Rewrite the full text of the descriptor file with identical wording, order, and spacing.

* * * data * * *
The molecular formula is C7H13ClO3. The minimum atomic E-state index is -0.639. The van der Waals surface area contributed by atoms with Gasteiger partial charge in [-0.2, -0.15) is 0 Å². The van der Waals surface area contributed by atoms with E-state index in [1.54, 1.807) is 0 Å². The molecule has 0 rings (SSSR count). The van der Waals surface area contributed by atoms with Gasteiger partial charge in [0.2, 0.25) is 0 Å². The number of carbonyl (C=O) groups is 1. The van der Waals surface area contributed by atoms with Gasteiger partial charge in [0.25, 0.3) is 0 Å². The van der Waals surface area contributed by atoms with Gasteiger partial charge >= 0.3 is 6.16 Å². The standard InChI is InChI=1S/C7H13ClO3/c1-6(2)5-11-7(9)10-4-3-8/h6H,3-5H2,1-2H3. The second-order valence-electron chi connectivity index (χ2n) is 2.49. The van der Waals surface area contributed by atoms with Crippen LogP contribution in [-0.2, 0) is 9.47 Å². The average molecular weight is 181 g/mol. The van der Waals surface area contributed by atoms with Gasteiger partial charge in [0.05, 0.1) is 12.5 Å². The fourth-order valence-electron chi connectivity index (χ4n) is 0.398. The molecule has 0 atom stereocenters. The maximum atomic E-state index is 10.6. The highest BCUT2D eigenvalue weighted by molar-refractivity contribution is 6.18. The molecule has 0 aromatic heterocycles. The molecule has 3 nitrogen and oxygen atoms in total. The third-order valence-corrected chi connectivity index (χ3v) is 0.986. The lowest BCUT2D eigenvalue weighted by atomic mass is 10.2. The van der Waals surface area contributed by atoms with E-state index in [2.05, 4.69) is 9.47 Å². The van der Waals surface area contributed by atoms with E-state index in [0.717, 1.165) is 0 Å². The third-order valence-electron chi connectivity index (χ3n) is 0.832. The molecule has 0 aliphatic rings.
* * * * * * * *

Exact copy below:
The molecular formula is C7H13ClO3. The minimum atomic E-state index is -0.639. The van der Waals surface area contributed by atoms with Gasteiger partial charge in [-0.2, -0.15) is 0 Å². The van der Waals surface area contributed by atoms with E-state index in [1.54, 1.807) is 0 Å². The molecule has 0 rings (SSSR count). The van der Waals surface area contributed by atoms with Gasteiger partial charge in [0.2, 0.25) is 0 Å². The number of carbonyl (C=O) groups is 1. The van der Waals surface area contributed by atoms with Gasteiger partial charge in [0.25, 0.3) is 0 Å². The van der Waals surface area contributed by atoms with Gasteiger partial charge >= 0.3 is 6.16 Å². The standard InChI is InChI=1S/C7H13ClO3/c1-6(2)5-11-7(9)10-4-3-8/h6H,3-5H2,1-2H3. The second-order valence-electron chi connectivity index (χ2n) is 2.49. The van der Waals surface area contributed by atoms with Crippen LogP contribution in [-0.2, 0) is 9.47 Å². The average molecular weight is 181 g/mol. The van der Waals surface area contributed by atoms with Gasteiger partial charge in [0.05, 0.1) is 12.5 Å². The fourth-order valence-electron chi connectivity index (χ4n) is 0.398. The molecule has 0 atom stereocenters. The maximum atomic E-state index is 10.6. The highest BCUT2D eigenvalue weighted by molar-refractivity contribution is 6.18. The molecule has 0 aromatic heterocycles. The molecule has 3 nitrogen and oxygen atoms in total. The third-order valence-corrected chi connectivity index (χ3v) is 0.986. The lowest BCUT2D eigenvalue weighted by atomic mass is 10.2. The van der Waals surface area contributed by atoms with E-state index in [2.05, 4.69) is 9.47 Å². The van der Waals surface area contributed by atoms with E-state index in [0.717, 1.165) is 0 Å². The third-order valence-electron chi connectivity index (χ3n) is 0.832. The molecule has 0 aliphatic rings.